Day 22- Meet APQUISA: A Fair Trade, organic, producer-run association.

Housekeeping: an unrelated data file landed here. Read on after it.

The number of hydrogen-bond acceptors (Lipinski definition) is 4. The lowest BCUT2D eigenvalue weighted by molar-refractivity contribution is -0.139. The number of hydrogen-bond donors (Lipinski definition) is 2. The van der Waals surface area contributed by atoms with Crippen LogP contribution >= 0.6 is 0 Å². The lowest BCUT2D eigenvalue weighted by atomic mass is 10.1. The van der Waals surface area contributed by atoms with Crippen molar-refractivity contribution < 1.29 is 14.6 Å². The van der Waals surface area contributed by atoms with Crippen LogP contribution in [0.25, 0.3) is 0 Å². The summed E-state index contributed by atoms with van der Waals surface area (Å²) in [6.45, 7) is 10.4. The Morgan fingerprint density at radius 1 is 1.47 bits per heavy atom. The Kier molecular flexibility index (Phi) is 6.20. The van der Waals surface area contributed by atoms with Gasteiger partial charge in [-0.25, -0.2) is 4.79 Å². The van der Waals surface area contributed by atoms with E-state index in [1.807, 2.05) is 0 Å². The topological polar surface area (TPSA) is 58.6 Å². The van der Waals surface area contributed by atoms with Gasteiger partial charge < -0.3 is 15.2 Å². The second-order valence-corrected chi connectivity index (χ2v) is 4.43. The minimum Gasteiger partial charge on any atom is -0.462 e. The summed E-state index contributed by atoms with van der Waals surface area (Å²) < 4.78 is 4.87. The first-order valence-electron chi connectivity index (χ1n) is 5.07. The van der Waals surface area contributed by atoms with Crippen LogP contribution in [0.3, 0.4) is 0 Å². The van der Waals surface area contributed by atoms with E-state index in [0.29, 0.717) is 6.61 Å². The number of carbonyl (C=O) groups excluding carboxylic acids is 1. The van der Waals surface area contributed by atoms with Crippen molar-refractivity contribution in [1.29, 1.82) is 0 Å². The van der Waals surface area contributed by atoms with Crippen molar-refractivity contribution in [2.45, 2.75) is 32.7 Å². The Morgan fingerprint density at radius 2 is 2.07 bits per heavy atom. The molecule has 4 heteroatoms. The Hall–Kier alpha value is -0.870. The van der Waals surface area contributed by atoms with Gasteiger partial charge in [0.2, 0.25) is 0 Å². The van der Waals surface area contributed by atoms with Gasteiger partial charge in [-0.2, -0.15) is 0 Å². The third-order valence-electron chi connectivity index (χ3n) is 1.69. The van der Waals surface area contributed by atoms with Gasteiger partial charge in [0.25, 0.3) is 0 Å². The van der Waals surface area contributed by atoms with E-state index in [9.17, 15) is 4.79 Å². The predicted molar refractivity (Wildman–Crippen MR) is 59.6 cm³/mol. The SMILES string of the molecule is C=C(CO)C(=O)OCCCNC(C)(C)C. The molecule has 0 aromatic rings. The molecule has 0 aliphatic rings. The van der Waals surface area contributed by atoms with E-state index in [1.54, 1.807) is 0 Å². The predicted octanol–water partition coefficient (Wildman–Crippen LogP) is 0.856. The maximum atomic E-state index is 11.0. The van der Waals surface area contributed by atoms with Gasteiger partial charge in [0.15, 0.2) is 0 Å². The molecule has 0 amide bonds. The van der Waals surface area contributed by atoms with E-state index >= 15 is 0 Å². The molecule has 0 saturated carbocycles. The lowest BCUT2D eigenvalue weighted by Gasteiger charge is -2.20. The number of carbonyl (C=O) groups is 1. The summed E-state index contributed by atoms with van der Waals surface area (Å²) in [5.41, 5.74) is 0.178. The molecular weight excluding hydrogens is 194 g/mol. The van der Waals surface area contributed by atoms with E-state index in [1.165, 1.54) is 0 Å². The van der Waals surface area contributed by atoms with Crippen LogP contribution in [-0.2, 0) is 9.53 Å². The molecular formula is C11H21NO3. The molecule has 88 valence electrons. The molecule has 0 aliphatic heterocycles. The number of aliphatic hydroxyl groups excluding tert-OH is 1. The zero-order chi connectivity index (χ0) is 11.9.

The Association of Producers of Salinas Quinoa (APQUISA), was founded in 2007 under the new laws of Bolivia that encouraged producer-formed groups and grass roots development. As a legally recognized association, APQUISA was able to access technical assistance from agronomists at state universities, organic certification from Bolicert, a state-run organic certifier whose certification is internationally recognized, and solicit the Federal government to build a quinoa processing plant in the town of Salinas. This gave the now 372 members just enough support to successfully enter into the export quinoa market and independently develop their own international markets. APQUISA is run by a five-member board of directors made up of association members; a president, vice president, communicator, secretary and treasurer. The board is democratically elected by closed ballot system every three years. A secondary Vigilance Committee is made up of an elected president and secretary. They work independent from the Board and oversee all the board does providing full transparency for Association members. Each year an Assembly is held where all members attend and at least an entire day is spent going over all accounts: sales, expenses, buying prices, sales prices, marketing, promotions, information systems, equipment, salaries and also procedures, needs and successes. APQUISA supports members by providing the infrastructure needed for successful export sales. They keep track of how much land each member has in production, their member codes, registration, the variety and quantity of quinoa produced, their location and maintain both Fair Trade and organic certification records. There are on average once monthly workshops where Franz Quispe, the APQUISA staff agronomic travels to the 54 neighboring communities providing technical assistance to the promoters, elected members of the association who live in each community and in charge of sharing the information or organic growing techniques that Franz provides. Themes often covered in these workshops include the initial cleaning of the grain, washing, drying, classifying, final cleaning techniques, packaging and pricing, plus soil management and organic pest control. Members produce mostly white quinoa but also black and red quinoa. APQUISA covers two zones, the south that mostly works with quinoa production and the north which works mainly with llama production. The two compliment each other as the llama manure is a key element for soil management and fertilization for the organic farmers. During the day llamas run free range on the altiplano plains and mountainsides and at night are corralled so their dung can be collected and they are protected from the cold and predators. Llamas always use the same space to defecate so it is easy to collect. Their manure sells for $200 a metric ton and their meat, promoted by the Bolivian government for its high protein, low fat content, has a large market appeal too. (price of llama meat). Franz explains, the average quinoa farmer will purchase 40 tons of llama manure a year, a value of $8,000 and a good income source for llama farmers. This market for llama dung new and arrived with the national organic certification program and law of organic production. APQUISA also maintains a Fair trade Certification form the Fairtrade Labeling Organization (FLO) a European based, internationally recognized Fair Trade certifier. To qualify as a Fair Trade producer, there needs to be a democratic process, a formed association, representation from all members, transparency in payments all the way to the level of the peones, and proper care of the land and communities. On their part, FLO helps to provide steady market access through direct sales to end buyer, a secure market price and gives producers a Social Premium Fund which amounts to tens of thousands of dollars. At the annual Assembly, members vote on how these funds will be used, usually opting to invest them into equipment, and to offset costs of technical assistance, administration, and materials. APQUISPA is growing at an average rate of 12% a year with about 40 new members entering the organization and three to four leaving. To become a member one has to write a letter of request to the Directors noting their capabilities, good work and qualifications to be in he organization. The Directors then vote on who will be permitted to enter.. If the person has a good reputation, is a good community member, honest and careful farmer, then at the cost of a quintal of quinoa, paid in quinoa, they are elected into the organization. Farmers leave APQUISA because they want to sell in other markets or they do not agree with the methods or decisions of APQUISA. Once someone is an APQUISA member, they promise to deliver a certain amount of quinoa to the association each year. These promised amounts are what the association uses to secure markets and contracts for its production each year. It is expected that they keep that promise and do not sell to other organizations instead. Most farmers do not commit all of their quinoa harvest to AQPUISA, instead keeping a smaller percentage for themselves and occasionally, for sale in local markets. The APQUISA buying price today is 900Bs a quintal while the local market price is just 500Bs a quintal and private organic export buyers, such as Quinoa Foods Company, are paying 650 a quintal. In Bolivia the Boliviano, local currency, is equivalent in local buying power to the value of 1 US$ dollar. So its’ really in the grower’s own interest to sell as much quinoa as they can to APQUISA. While APQUISA buys quinoa at $285 a ton, they sell it at $1,400 a ton. The costs in this mark-up includes transportation, salaries, taxes (which are sometimes as high as 25% of all export value), water, energy, infrastructure, administration, and a minimal amount of savings. All of this is reviewed and approved by members at the annual Assembly. (Note: find out annual export amounts, sales, social premium, etc. and who the markets are, and how they are contacted.)